This debut novel is fabulous. I kept anxiously trying to work out the twist to this novel because I knew there had to be a big one. Well, there was a big twist, and the hints to the twist are present very early on, but I went down the wrong path entirely because I read too many Ruth Ware and Lucy Foley books, and this is definitely not one of those books. Initially, it’s a bit Mean Girls in an office setting and addresses everything from the politics of natural hair to code switching to half-hearted workplace diversity initiatives. And the ending cannot be called anything but horror. Its clever and page-turning and it’s unlike anything else I have read.

Disclosure: Purchased my own copy.

Malibu Rising by Taylor Jenkins Reid (novel)

Every August, the four Riva siblings, estranged children of musician Mick Riva, hold a large party. In 1983, the Riva siblings await the party with a combination of dread and hope. Nina, a surfer/supermodel and the eldest of the Riva family, has been in all of the tabloids after being left by her tennis pro husband and is in no mood to have half of Malibu in her home. Jay is putting all of his attention into making sure his love interest attends, if only to distract himself from news he’d rather not think about. Hud is dreading telling Jay a secret that could destroy their close relationship. And Kit is determined to solve the problem of her non-existent love life for good. If sibling drama is not enough, an abundance of drugs ensures the 1983 guests are the rowdiest bunch yet, and by morning, the entire mansion is in flames.

Taylor Jenkins Reid books are pretty much the definition of a beach read. Glamorous characters, glamorous situations, yet well written enough to deserve your time. And I believe Malibu Rising may be her best yet. It’s about how fame and money changed both a family and Malibu. The story spans from the fifties when Mick Riva met June, the mother of the siblings, in Malibu when it was just a simple fishing village that considered itself far from the glamour and money of Hollywood to the eighties when the Hollywood elite had long since descended upon Malibu.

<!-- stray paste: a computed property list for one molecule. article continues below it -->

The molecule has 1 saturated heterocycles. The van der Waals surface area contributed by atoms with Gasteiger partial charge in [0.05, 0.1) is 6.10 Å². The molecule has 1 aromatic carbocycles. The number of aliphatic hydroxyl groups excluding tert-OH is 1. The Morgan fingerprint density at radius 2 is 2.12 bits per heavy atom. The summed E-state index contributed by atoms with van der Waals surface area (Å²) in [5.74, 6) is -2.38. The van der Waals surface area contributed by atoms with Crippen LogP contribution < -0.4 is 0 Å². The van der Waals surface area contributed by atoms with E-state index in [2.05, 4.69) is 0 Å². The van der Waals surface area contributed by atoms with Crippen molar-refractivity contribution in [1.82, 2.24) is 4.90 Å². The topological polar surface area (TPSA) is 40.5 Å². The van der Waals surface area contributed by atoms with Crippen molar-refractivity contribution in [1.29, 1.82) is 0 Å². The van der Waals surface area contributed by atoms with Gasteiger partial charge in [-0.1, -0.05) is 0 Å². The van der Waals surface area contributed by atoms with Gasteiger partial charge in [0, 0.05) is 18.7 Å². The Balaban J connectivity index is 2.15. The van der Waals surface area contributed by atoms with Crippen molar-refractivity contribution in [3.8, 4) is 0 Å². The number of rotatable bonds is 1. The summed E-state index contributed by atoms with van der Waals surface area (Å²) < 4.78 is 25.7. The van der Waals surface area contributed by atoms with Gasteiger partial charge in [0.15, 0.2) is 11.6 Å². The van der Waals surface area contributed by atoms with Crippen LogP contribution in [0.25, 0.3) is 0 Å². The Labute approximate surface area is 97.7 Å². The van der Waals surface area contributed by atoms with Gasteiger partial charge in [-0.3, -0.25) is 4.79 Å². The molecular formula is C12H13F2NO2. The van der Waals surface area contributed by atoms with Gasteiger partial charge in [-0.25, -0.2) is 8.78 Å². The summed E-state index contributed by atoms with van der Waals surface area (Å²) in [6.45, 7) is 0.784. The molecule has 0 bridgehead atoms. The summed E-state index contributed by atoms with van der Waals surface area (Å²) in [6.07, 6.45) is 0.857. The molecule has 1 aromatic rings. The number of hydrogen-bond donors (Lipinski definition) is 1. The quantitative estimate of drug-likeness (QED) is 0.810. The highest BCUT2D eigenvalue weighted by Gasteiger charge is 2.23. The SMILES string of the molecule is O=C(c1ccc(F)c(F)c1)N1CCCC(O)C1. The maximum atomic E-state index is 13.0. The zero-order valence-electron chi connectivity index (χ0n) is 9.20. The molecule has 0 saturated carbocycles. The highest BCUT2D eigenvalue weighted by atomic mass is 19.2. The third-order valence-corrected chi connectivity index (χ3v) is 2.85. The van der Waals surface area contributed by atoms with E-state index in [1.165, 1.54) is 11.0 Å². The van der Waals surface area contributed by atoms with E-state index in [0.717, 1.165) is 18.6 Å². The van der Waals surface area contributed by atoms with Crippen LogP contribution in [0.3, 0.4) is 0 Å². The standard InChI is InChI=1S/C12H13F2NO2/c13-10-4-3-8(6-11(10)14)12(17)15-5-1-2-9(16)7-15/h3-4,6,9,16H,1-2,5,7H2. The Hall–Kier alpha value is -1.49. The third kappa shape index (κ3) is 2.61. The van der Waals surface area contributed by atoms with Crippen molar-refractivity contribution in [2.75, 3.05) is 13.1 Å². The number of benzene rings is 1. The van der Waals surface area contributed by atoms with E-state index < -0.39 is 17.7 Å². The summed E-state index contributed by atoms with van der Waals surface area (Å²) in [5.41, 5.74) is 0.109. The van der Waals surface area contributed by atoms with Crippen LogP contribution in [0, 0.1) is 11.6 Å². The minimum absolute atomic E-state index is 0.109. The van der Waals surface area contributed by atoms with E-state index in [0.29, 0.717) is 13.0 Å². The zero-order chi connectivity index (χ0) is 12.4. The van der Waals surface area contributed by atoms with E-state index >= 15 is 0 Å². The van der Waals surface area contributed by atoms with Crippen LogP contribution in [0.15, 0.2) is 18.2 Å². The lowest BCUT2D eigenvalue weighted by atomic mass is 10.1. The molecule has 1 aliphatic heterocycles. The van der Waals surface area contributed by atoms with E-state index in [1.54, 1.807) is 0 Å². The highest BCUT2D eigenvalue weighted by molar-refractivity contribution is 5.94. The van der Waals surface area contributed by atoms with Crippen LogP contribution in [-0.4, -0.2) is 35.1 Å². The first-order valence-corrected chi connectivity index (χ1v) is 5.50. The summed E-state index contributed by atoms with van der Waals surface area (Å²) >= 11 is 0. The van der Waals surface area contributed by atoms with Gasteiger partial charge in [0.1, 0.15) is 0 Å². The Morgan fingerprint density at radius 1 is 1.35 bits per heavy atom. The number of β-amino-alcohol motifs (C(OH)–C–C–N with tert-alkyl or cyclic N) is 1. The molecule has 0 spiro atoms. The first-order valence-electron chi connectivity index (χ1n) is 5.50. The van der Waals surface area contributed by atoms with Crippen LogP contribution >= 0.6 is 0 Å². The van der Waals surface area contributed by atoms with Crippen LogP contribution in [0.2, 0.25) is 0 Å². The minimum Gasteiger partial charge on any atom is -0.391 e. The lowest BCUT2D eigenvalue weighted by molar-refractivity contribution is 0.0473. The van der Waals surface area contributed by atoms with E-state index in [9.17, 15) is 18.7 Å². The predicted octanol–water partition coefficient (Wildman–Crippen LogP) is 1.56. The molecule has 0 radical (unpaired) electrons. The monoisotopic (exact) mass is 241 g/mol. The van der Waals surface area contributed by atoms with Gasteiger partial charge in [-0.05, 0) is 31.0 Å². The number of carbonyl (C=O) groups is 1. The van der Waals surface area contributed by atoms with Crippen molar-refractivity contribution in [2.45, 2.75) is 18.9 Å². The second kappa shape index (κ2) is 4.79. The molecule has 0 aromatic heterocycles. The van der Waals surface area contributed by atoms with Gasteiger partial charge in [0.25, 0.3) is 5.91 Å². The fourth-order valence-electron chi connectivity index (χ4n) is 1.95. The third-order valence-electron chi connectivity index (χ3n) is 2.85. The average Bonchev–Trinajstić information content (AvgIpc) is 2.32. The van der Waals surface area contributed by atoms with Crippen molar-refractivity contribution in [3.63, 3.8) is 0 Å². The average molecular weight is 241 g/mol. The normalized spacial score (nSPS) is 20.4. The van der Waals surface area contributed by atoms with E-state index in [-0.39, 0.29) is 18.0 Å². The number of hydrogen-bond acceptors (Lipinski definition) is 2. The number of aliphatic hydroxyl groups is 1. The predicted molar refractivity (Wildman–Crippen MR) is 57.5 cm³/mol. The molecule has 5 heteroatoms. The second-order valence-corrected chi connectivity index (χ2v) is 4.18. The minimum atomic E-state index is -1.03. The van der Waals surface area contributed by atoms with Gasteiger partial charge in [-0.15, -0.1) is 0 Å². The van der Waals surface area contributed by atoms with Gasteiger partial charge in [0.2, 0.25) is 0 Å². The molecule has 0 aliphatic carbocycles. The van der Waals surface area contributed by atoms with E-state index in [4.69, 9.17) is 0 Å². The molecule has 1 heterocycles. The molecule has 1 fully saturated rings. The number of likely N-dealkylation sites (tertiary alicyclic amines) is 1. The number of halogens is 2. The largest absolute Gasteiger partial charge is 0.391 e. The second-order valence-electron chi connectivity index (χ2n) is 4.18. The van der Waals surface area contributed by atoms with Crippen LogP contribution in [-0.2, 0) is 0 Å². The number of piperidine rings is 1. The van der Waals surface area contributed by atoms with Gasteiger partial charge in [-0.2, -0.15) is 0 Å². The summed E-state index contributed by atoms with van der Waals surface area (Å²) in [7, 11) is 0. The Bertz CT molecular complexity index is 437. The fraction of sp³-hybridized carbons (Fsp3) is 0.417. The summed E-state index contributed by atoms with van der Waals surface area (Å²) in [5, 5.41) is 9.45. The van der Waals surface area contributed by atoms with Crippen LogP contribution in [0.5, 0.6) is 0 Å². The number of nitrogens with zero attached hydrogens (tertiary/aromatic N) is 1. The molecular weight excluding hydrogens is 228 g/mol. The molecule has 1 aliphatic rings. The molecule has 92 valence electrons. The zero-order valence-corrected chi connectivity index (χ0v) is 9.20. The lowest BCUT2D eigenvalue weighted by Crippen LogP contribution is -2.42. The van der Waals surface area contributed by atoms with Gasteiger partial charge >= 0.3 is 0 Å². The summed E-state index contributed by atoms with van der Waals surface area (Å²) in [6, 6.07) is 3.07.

I was pleasantly surprised to find the Riva siblings less obnoxiously privileged than I expected. Don’t get me wrong, they are privileged and I initially took a strong dislike to everyone but the feisty Kit. But while the Rivas are quite rich and accomplished in 1983, they were abandoned by their famous father and had to make their own way. They did inherit a struggling restaurant after the death of their mother, which ensured their survival, even though they were too young to effectively run it. In reading about their upbringing, I loved all of the siblings, especially Nina who was the default mother of the family.

Disclosure: Purchased my own copy.

The Guncle by Steven Rowley (novel)

At age forty-three, Patrick is a retired sitcom actor who lives alone in Palm Springs. He has a Golden Globe and an Oscar Wilde quote for every occasion. What Patrick does not have is experience with children, and he is a stranger to his niece and nephew who simply know him as GUP (Gay Uncle Patrick). When Patrick’s sister-in-law and best friend, Sara, passes away, and his brother goes into rehab for a pill addiction that went unnoticed during Sara’s battle with cancer, Patrick finds himself temporary primary caregiver for nine-year-old Maisie and six-year-old Grant. Given that the kids don’t drink martinis, he’s not quite sure how to bond with them, and he definitely doesn’t know how to help them with their grief given that he has never recovered from losing his own partner years before. There are missteps and careless words aplenty, but Patrick finds he was made to be a guncle.

The Guncle is one of those books that seems like a fluffy beach read on first glance. And it is very much a beach read, but it isn’t overly fluffy. At risk of sounding odd, what this reminded me of was Eleanor Oliphant is Completely Fine. Plot wise, they are very different books, but in tone, they are more similar than dissimilar. Both books are laugh out loud funny, and both contain isolated main characters who have very little filter in what they say. However, both books deal seriously with loss and trauma and are set apart by their excellent characterization and writing.

Disclosure: I purchased my own copy.